MHS lingers beneath flu “radar”


Attendance secretary Cheryl Anders sorts through attendance files in her office. Flu season has hit “a little bit harder” than last year, according to Anders. Photo by Jake Dziubla

By Jake Dziubla, online editor-in-chief

Sneezes, wheezes and sniffles. This trio of bodily sounds fills the hallways of Middletown High School. Empty swaths of seats can be seen in many classrooms; some classes of close to 30 students have been decimated by illness, with upwards of close to 10 students absent at a time. It appears that the flu, among other bugs, has made MHS their temporary home for the winter.

Fortunately, MHS has “not been on the radar” of Christa Williams, health specialist for Frederick County Public Schools. Williams noted that there have been no confirmed cases of the new Australian norovirus strand at FCPS schools, and that the 2013 flu season has been “typical” for MHS and the rest of the county.

Williams, who has been a health specialist at FCPS for four and a half years, says that it’s difficult to type the illnesses of students without a culture. Students are not diagnosed at schools; their symptoms are classified and reviewed by health specialists such as Williams.

 According to Williams, no schools in Frederick County have been below the 10 percent attendance threshold the past week. Once a school falls below 90 percent attendance, the health department is notified.

“We aren’t seeing a pattern in health rooms that would indicate an issue with attendance,” said Williams. “There’s nothing really going on.”

MHS’s attendance rate has consistently been in the mid-90s since Jan. 17, dipping to 91.74 percent only once. When the H1N1 virus struck in 2009, many FCPS schools fell below the 10 percent threshold; MHS attendance during the outbreak fell to a nadir of the high 80s. To Cheryl Anders, an attendance secretary at MHS for over 10 years, it isn’t surprising that MHS attendance hasn’t dipped below the threshold since.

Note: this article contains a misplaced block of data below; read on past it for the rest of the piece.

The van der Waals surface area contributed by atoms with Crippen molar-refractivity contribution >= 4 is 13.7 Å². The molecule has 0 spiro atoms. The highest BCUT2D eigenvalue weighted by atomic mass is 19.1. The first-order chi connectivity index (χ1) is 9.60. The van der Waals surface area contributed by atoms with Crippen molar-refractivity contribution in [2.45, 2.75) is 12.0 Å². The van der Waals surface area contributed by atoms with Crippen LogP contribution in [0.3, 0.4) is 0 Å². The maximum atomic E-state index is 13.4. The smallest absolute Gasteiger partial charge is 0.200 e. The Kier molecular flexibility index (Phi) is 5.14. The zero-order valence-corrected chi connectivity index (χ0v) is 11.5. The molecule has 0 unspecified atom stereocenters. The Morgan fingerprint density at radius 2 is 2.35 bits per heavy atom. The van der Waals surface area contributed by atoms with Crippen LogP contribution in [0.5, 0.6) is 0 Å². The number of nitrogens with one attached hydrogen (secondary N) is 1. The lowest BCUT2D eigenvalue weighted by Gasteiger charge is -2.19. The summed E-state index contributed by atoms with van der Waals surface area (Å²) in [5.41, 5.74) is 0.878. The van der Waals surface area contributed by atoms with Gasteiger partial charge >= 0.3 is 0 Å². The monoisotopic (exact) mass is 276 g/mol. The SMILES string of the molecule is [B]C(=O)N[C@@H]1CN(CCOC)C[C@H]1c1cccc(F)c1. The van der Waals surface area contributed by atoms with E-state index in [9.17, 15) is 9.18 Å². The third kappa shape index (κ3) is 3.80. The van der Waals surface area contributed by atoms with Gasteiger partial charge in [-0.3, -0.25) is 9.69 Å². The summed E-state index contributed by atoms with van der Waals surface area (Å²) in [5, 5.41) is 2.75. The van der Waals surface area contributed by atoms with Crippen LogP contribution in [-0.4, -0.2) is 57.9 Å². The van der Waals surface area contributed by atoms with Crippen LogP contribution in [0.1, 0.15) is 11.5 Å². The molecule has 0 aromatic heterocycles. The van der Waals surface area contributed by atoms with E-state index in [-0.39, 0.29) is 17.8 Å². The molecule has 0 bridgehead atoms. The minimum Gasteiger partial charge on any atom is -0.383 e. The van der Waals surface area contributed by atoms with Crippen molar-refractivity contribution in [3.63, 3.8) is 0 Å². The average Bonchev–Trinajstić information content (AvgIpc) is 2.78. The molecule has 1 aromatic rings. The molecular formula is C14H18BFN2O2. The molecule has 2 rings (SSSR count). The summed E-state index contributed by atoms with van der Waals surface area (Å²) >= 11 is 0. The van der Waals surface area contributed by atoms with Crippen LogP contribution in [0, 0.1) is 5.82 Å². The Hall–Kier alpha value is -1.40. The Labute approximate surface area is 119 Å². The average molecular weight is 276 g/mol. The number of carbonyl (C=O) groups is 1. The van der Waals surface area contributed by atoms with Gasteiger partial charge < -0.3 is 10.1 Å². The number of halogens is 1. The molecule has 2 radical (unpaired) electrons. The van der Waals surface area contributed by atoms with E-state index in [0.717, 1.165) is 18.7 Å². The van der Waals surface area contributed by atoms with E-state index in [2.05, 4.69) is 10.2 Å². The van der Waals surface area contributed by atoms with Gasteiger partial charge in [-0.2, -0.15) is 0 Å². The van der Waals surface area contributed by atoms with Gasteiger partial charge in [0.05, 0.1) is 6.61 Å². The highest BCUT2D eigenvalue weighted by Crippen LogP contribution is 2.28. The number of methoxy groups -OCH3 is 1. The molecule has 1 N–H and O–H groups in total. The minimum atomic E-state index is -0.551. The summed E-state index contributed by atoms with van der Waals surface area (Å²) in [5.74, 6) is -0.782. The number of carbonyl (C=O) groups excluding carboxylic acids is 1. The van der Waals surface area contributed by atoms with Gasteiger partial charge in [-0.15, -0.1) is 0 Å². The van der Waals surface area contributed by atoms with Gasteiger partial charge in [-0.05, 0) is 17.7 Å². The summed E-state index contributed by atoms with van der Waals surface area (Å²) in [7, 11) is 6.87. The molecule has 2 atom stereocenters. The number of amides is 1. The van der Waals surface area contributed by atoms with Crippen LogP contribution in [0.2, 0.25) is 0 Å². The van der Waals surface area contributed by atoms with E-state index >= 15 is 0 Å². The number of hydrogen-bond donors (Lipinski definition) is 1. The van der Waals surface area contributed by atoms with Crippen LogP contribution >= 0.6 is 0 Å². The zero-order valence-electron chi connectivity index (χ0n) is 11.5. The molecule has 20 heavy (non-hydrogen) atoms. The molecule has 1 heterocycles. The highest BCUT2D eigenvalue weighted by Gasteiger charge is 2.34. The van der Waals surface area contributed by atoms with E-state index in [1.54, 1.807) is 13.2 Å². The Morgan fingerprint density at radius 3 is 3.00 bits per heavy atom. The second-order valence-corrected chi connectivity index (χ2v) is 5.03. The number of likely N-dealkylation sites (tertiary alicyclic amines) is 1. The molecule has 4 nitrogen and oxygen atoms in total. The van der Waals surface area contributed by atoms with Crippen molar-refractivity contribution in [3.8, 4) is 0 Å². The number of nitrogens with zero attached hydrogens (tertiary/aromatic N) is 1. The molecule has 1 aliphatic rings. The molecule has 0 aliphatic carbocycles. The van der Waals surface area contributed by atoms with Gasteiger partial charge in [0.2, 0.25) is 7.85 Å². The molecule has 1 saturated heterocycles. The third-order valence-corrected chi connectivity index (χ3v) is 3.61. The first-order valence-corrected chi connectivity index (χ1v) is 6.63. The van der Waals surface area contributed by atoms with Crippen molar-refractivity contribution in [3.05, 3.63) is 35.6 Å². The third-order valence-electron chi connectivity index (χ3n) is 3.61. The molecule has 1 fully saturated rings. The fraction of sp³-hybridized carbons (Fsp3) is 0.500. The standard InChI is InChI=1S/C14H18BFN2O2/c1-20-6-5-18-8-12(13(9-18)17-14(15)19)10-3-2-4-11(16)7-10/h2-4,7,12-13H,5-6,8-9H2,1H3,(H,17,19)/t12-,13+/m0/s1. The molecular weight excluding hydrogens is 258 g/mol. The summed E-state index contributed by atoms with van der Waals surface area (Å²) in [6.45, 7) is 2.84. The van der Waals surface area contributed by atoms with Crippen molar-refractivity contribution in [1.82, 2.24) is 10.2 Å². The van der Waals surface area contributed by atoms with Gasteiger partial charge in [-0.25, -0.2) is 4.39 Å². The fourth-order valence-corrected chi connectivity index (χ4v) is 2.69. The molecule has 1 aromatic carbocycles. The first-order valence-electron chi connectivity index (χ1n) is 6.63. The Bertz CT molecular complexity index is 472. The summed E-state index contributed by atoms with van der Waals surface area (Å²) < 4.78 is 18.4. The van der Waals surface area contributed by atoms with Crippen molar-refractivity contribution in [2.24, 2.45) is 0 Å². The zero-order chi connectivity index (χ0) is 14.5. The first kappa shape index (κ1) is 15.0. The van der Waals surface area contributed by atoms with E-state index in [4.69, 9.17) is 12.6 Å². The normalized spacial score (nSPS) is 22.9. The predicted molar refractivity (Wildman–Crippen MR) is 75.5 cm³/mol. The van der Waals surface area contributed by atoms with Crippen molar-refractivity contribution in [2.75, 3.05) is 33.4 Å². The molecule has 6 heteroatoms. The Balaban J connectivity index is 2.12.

“Compared to other schools, attendance rate during the flu season is generally high [at MHS],” she said.

However, Anders says that this year’s flu season has “hit a little bit harder” this year than previous years. According to Anders, most ill students are out for at least three days, depending on the type of illness.

Anders, a parent of five children, is a “firm believer in bleach and Lysol to clean things,” in addition to common sense and healthy hygiene.

To parents and students that she knows well, Anders has been spreading her advice. With tidbits, short discussions and general words of advice, Anders hopes her precautions make a difference in how parents and students approach their illness in the future.

“Bleach everything,” said a laughing Anders, remarking on the importance of bleach and sanitization.

According to an article by the New York Times, flu rates have peaked, except for areas west. Weekly recorded deaths from the flu and pneumonia are still on the rise, striking mainly the young and the old. The article notes that the death rates are less than the H1N1 outbreak, but similar to the 2003-2004 outbreak.

The flu season generally ends around March, meaning that MHS will have to endure at least another month of sneezes, wheezes, and sniffles. With staff like Anders, hopefully, the season ends sooner, rather than later.